I’m not really one to believe in the 10 Commandments of Marketing, or that any such thing even exists. I think marketing properly depends a lot on who is doing the marketing. What works wonders for one company may be a complete failure for another. Some marketing techniques may work for most businesses, but it’s rare if not impossible to find one that will work for all.
The big secret to marketing well is simply this: knowledge. The first bit of knowledge you need to collect is information about your target market. This, of course, starts with first nailing down the groups to whom you want to sell. This also involves understanding that “everyone” is not a group or a realistic goal. “Everyone” in my town or “Everyone” who likes Doctor Who is a realistic goal, albeit, in some cases, an ambitious one. “Everyone” in general is a pipe dream, and certainly far too large and nebulous a group to be marketed to in any effective fashion.
Once you’ve narrowed your focus and settled on the group or groups to whom you wish to market, the next task is figuring out how to make effective contact with your selected groups. The key here is effective contact. You can have social media profiles all over the place, you can create a blog, you can do print ads, there are any number of marketing venues available, but none of them are worth anything if they don’t allow contact with your target demographics in a meaningful way. So, after pinpointing your target markets, the next thing to do is pinpoint where those markets spend their time and what they do there.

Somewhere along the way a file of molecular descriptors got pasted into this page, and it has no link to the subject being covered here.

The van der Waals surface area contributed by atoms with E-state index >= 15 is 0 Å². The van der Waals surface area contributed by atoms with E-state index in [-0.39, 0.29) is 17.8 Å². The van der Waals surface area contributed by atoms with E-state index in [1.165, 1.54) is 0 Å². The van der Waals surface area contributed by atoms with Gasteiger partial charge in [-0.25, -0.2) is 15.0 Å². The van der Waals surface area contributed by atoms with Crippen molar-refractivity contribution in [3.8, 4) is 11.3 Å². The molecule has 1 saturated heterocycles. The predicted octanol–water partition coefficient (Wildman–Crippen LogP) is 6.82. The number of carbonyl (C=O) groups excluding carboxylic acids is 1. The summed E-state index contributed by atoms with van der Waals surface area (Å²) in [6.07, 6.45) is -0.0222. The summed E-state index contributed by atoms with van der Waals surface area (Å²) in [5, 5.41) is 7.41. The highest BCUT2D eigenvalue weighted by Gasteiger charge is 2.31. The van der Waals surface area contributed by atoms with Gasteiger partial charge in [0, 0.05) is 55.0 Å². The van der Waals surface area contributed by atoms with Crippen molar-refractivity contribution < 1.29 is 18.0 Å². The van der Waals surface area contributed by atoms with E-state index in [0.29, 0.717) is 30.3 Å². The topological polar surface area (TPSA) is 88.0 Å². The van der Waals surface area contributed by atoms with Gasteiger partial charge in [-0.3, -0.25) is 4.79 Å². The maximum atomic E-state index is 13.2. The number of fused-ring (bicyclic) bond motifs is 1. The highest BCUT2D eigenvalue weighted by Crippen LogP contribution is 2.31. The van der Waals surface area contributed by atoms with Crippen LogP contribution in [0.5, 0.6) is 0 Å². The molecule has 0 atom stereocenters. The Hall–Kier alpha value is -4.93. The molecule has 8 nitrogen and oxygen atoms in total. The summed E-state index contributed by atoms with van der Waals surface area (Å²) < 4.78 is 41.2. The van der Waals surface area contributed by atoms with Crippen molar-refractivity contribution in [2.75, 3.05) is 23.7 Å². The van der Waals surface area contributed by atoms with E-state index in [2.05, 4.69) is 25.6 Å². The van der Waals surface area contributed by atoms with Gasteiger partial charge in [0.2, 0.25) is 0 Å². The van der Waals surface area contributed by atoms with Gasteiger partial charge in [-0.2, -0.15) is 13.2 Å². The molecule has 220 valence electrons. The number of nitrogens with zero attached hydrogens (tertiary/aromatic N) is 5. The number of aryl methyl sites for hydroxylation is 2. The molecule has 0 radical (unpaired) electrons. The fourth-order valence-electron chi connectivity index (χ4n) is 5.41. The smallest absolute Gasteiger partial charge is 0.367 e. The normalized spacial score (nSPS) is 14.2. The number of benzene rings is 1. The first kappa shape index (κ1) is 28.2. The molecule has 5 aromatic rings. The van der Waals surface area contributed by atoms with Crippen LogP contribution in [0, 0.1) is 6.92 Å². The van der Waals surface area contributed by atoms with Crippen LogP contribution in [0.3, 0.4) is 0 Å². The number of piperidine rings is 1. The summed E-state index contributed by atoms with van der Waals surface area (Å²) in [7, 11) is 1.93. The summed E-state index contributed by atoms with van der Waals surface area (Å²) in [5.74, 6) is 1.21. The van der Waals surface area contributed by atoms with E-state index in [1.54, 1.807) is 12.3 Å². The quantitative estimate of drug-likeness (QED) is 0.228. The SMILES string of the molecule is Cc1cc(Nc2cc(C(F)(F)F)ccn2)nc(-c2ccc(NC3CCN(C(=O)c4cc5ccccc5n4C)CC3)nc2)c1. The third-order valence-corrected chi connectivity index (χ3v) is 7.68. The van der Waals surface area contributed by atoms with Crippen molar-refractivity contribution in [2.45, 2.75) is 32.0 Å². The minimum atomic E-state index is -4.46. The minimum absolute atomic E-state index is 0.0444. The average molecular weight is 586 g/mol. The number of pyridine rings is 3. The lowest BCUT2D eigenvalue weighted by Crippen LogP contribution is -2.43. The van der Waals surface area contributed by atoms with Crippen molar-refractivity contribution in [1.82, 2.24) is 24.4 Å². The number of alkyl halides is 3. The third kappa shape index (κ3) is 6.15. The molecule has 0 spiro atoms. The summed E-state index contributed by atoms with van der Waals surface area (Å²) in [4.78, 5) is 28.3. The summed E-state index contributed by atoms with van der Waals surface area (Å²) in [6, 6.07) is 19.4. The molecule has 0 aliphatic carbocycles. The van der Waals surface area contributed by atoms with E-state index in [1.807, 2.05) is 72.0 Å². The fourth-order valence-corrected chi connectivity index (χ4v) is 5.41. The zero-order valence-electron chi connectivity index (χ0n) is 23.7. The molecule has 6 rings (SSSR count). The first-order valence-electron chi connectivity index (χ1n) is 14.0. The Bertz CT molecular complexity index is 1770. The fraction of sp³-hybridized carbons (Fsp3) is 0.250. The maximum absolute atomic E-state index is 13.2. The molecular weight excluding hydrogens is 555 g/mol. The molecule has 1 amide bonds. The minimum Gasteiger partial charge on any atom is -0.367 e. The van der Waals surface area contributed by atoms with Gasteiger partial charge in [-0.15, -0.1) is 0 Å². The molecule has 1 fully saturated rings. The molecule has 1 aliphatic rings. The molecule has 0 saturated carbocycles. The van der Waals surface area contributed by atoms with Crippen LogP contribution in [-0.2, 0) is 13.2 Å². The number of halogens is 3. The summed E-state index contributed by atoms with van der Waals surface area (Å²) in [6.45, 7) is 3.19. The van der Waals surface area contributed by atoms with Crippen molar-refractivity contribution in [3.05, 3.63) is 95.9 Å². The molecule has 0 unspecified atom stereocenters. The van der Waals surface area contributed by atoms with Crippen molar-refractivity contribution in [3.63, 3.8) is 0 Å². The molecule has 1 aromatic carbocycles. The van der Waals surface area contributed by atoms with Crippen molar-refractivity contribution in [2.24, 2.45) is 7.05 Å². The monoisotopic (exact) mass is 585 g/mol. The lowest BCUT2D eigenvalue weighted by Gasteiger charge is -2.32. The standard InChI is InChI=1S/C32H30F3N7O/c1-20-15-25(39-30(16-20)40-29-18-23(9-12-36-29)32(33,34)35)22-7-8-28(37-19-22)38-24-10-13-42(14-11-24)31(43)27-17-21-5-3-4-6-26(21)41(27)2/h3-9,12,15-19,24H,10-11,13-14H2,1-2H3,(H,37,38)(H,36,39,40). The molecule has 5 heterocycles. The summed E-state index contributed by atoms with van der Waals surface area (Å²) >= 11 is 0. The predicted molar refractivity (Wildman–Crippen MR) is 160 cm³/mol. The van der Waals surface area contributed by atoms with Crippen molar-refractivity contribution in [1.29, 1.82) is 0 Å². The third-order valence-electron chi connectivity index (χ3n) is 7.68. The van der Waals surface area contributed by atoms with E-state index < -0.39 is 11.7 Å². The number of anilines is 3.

Once you’ve figured out where your target market congregates, make sure your company appears in those places. This also requires some research, because you don’t just want to be in those places, you want to be there in a way that generates interest and sales. So, before you set up your own profiles, or create your blog, or make your website live, spend some time looking at how other successful companies who market to the same markets you wish to penetrate do things. The goal is not to copy, it’s simply to pick up techniques and insights that will aid you in making contact and making an impression on your designated market.
Finally, while you’re pinpointing your market and figuring out where they are and where your company needs to be, you should also spend some time figuring out where your strengths and weaknesses are when it comes to marketing. Some social media platforms may suit you better than others. You may find you’re great when speaking in front of a group, but not so great when required to write an advertisement. A good marketing plan will not only take into account the needs of your market, it will also consider your needs as well.